REMEMBERING LOUISE DESALVO
I read Louise DeSalvo’s Vertigo for the second time last month. The first time was two years ago, when I read it at the suggestion of my colleague Edi Giunta.
“I’m writing a novel about Hoboken and my childhood there,” I’d told Edi.
“You should read Louise’s Vertigo,” she said. Simple.
It took me a while to get to the book, but eventually I did. I’d met Louise years before at one of Edi’s great parties. I spoke to her a bit, nothing that I recall beyond the usual exchange of information, those biographical notes that initially don’t get very specific or deep. I never got to know Louise very well, unfortunately, and we didn’t have any other interaction save a few emails when I was applying for grad schools in creative writing. Nor did we establish our mutual origins in Hoboken, I don’t believe. I’m sure we didn’t mention our love for the place.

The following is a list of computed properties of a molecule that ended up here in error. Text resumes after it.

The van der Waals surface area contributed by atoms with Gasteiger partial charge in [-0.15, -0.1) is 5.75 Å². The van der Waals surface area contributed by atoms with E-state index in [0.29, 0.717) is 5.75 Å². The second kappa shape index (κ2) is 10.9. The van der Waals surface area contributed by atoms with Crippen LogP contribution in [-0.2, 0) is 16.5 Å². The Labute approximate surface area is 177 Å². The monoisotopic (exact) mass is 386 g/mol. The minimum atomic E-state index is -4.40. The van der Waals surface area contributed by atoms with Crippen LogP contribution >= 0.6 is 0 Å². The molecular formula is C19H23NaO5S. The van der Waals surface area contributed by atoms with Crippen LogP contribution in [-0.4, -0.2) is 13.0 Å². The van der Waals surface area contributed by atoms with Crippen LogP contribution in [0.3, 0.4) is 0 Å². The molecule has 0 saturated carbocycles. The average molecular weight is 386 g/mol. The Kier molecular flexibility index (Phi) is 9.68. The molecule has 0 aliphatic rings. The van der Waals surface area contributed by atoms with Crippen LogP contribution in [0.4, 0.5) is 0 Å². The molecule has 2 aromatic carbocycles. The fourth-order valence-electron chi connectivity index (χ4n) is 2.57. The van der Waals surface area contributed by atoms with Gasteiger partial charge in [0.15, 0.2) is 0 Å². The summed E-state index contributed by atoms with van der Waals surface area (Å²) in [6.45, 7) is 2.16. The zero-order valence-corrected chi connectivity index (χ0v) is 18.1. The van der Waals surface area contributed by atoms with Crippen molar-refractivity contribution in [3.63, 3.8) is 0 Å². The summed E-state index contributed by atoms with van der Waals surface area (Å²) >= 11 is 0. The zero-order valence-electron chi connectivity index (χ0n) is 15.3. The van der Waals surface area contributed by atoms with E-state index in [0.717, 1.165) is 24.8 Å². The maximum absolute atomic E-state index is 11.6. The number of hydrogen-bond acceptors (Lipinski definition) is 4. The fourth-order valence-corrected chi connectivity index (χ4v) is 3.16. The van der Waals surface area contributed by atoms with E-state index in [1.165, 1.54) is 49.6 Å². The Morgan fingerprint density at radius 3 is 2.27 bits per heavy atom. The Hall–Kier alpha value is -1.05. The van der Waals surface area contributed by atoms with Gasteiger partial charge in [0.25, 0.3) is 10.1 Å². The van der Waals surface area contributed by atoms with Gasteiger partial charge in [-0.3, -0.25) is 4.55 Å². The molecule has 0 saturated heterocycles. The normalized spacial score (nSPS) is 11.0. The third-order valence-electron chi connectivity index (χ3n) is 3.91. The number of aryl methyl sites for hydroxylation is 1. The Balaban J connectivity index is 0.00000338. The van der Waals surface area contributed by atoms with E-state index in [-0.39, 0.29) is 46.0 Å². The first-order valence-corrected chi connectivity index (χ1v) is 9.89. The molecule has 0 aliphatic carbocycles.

After my first reading of Vertigo during the summer of 2016 I began writing Louise an email. I still have it: a few sentences, addressed too formally to Professor DeSalvo. Maybe I’d forgotten our conversations; maybe I wanted to be proper. But I’d hardly made a start that held much significance, so I let it sit. “I’ll read the book again,” I told myself at the time, “then I’ll be more prepared. I’ll have more to say to her.” Well, that never happened. I mostly forgot about the email. This past year I heard the news of Louise’s death, but only when I came across the eulogy written by Edi. I was sad for Louise, her family, for her friends and students. I was particularly sad for Edi, who was especially close with Louise. I thought about Edi’s loss and pain, imagining how deep it would run. I sent condolences to her and she suggested I write about Louise for the tribute planned in Ovunque Siamo. Truthfully, I didn’t know what to say. I’d loved reading Vertigo because of Louise’s honesty and clarity, her questions and rumination. But I was moved by the writing to a great extent because I shared many biographical similarities with her. That take seemed more about me than Louise. I felt narcissistic rather than celebratory of her life.